These results raise several critical issues. First, because the majority of CD4+FoxP3+ T cells may fall outside the typical gate for human T reg cells, studies used for functional and immunophenotypic analyses are potentially missing a large number of putative T reg cells. This has important implications in determining quantitative differences in patients with a variety of diseases. Second, the fact that CD4+CD127−CD25− T cells suppress an allogeneic MLR calls into question those studies suggesting that FoxP3 is not a “good” marker for T reg cell activity. It may be that FoxP3 is an excellent marker and that the small populations that arise during normal T cell activation are indeed adaptive T reg cells expanding as a consequence of suboptimal or supraoptimal TCR signaling. It should be emphasized, however, that not all FoxP3+ T cells are necessarily T reg cells and their activity may depend on the level of FoxP3 expression and isoforms of the protein expressed. However, these CD4+CD25+CD127lo/−, once isolated, may be treated in vitro with TGFβ or other factors to enhance T reg cell function in these cells. Third, efforts to select T reg cells for in vitro expansion may be hindered by the underestimation of T reg cells in any separation strategy based on CD25 expression. The ability to identify and select a significantly greater number of T reg cells circulating in the peripheral blood of humans, especially those with autoimmune diseases, is likely to make it easier to expand sufficient cell numbers for immunotherapy. Finally, the identification of CD127 as a marker that distinguishes effector/memory from T reg cells may suggest that anti-CD127 therapy might be appropriate for the treatment of autoimmune diseases such as T1D, systemic lupus erythematosis, or multiple sclerosis.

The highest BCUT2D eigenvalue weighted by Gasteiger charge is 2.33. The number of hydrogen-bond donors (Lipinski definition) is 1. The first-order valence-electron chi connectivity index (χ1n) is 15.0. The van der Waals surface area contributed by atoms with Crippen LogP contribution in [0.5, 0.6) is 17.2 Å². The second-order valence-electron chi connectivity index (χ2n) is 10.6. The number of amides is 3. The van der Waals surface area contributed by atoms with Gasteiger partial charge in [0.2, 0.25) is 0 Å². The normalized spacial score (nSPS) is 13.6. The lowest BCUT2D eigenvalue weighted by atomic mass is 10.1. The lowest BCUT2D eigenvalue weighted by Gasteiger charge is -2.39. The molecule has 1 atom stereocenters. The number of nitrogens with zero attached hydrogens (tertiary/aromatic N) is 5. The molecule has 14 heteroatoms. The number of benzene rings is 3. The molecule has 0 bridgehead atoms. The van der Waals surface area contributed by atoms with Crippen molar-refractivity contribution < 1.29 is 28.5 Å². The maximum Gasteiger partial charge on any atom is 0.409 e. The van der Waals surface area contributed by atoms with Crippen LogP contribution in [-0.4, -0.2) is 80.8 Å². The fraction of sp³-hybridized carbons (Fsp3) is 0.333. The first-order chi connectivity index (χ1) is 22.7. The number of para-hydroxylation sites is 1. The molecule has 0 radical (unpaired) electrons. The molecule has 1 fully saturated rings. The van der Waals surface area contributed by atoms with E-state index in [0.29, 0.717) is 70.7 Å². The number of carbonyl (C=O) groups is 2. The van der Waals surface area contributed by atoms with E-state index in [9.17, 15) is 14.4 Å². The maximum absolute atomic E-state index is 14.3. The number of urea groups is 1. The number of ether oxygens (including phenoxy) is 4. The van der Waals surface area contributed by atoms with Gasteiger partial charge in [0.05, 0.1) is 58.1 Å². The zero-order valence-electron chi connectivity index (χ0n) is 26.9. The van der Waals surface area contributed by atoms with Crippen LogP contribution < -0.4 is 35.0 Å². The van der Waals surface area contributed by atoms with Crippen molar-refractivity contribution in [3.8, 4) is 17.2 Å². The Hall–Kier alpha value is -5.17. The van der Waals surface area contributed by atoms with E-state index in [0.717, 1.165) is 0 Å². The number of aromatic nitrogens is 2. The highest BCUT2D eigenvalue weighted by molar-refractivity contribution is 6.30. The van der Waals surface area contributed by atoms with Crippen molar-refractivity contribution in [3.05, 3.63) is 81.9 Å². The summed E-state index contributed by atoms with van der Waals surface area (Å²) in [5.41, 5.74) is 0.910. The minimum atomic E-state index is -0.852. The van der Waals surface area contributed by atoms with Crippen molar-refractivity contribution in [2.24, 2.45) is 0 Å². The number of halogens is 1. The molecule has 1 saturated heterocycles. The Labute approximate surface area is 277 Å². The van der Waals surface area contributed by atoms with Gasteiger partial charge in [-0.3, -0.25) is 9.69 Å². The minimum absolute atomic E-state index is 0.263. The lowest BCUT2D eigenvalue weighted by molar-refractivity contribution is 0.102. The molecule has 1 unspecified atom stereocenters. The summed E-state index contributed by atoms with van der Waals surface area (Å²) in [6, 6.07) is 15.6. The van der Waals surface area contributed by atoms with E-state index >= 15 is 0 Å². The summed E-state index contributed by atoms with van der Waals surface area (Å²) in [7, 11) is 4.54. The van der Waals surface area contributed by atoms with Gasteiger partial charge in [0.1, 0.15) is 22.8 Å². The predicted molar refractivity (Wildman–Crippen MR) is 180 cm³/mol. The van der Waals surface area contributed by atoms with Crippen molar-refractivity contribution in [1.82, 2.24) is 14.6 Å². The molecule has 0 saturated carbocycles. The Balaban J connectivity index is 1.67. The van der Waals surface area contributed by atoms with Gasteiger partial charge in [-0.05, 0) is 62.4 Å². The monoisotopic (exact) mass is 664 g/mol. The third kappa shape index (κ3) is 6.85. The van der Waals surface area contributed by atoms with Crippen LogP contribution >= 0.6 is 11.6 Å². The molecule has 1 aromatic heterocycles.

The identification of CD127 as a useful marker was heralded by genetic observations. First, microarray analysis of mRNA from individual T cell subsets showed that CD127 was expressed at significantly lower levels in CD4+CD25hi versus CD4+CD25− T cells. Unlike the majority of activated T cells, which rapidly reexpress CD127 and memory T cells that express high levels of CD127, the T reg cell population remains CD127lo/−. There may be two reasons for this. First, T reg cells may be constantly undergoing antigenic stimulation that is CD28 dependent, resulting in continued signaling that shuts down CD127 mRNA transcription. In this regard, it is interesting to note that activation of naive T cells by anti-CD3 plus anti-CD28 but not anti-CD3 alone led to a rapid down-regulation of CD127 (unpublished data), suggesting that CD28 signals are uniquely involved in regulating CD127 down-regulation. Alternatively, and not mutually exclusively, is the possibility that FoxP3 expression in this T cell subset controls CD127 expression. There are several reasons that this may be the case. As illustrated in the flow cytometric staining profiles, the more FoxP3 expression, the less CD127 (). In addition, overexpression of FoxP3 in transgenic mice results in a uniformly CD127lo/− population of cells with suppressive activity. Finally, data generated using CHiP analysis (first by ChIP-Chip followed by ChIP-qPCR) suggested that the CD127 promoter is a target for FoxP3 binding. It will be critical to determine whether the low expression of CD127 is indeed a consequence of constant antigen exposure in vivo or FoxP3 up-regulation resulting in CD127 gene repression, although these are not mutually exclusive.